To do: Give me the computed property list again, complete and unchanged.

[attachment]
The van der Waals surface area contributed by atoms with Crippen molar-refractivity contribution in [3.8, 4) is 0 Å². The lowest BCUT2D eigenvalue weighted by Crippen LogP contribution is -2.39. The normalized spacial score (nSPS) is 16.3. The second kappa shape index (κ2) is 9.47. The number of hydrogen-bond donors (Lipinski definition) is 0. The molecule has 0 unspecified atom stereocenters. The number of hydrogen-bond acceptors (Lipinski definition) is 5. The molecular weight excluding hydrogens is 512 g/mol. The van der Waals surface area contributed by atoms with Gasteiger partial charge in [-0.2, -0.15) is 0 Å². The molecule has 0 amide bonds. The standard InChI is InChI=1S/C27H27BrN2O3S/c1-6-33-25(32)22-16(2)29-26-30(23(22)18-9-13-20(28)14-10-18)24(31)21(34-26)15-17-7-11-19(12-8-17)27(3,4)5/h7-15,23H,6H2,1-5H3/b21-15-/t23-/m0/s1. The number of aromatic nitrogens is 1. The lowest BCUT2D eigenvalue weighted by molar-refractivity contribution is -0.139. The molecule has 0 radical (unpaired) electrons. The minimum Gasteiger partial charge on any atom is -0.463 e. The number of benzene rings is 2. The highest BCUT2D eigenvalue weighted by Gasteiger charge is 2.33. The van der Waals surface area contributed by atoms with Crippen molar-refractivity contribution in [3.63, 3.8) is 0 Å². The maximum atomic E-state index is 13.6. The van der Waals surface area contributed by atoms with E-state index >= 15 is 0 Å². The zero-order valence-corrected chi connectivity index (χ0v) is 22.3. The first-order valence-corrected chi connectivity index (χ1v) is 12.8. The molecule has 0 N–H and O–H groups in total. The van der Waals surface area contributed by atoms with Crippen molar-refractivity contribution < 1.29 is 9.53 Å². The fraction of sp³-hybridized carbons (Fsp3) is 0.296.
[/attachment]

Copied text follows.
The van der Waals surface area contributed by atoms with Crippen molar-refractivity contribution in [3.8, 4) is 0 Å². The lowest BCUT2D eigenvalue weighted by Crippen LogP contribution is -2.39. The normalized spacial score (nSPS) is 16.3. The second kappa shape index (κ2) is 9.47. The number of hydrogen-bond donors (Lipinski definition) is 0. The molecule has 0 unspecified atom stereocenters. The number of hydrogen-bond acceptors (Lipinski definition) is 5. The molecular weight excluding hydrogens is 512 g/mol. The van der Waals surface area contributed by atoms with Gasteiger partial charge in [-0.2, -0.15) is 0 Å². The molecule has 0 amide bonds. The standard InChI is InChI=1S/C27H27BrN2O3S/c1-6-33-25(32)22-16(2)29-26-30(23(22)18-9-13-20(28)14-10-18)24(31)21(34-26)15-17-7-11-19(12-8-17)27(3,4)5/h7-15,23H,6H2,1-5H3/b21-15-/t23-/m0/s1. The number of aromatic nitrogens is 1. The lowest BCUT2D eigenvalue weighted by molar-refractivity contribution is -0.139. The molecule has 0 radical (unpaired) electrons. The minimum Gasteiger partial charge on any atom is -0.463 e. The number of benzene rings is 2. The highest BCUT2D eigenvalue weighted by Gasteiger charge is 2.33. The van der Waals surface area contributed by atoms with Crippen molar-refractivity contribution in [3.63, 3.8) is 0 Å². The maximum atomic E-state index is 13.6. The van der Waals surface area contributed by atoms with E-state index >= 15 is 0 Å². The zero-order valence-corrected chi connectivity index (χ0v) is 22.3. The first-order valence-corrected chi connectivity index (χ1v) is 12.8. The molecule has 0 N–H and O–H groups in total. The van der Waals surface area contributed by atoms with Crippen molar-refractivity contribution < 1.29 is 9.53 Å². The fraction of sp³-hybridized carbons (Fsp3) is 0.296.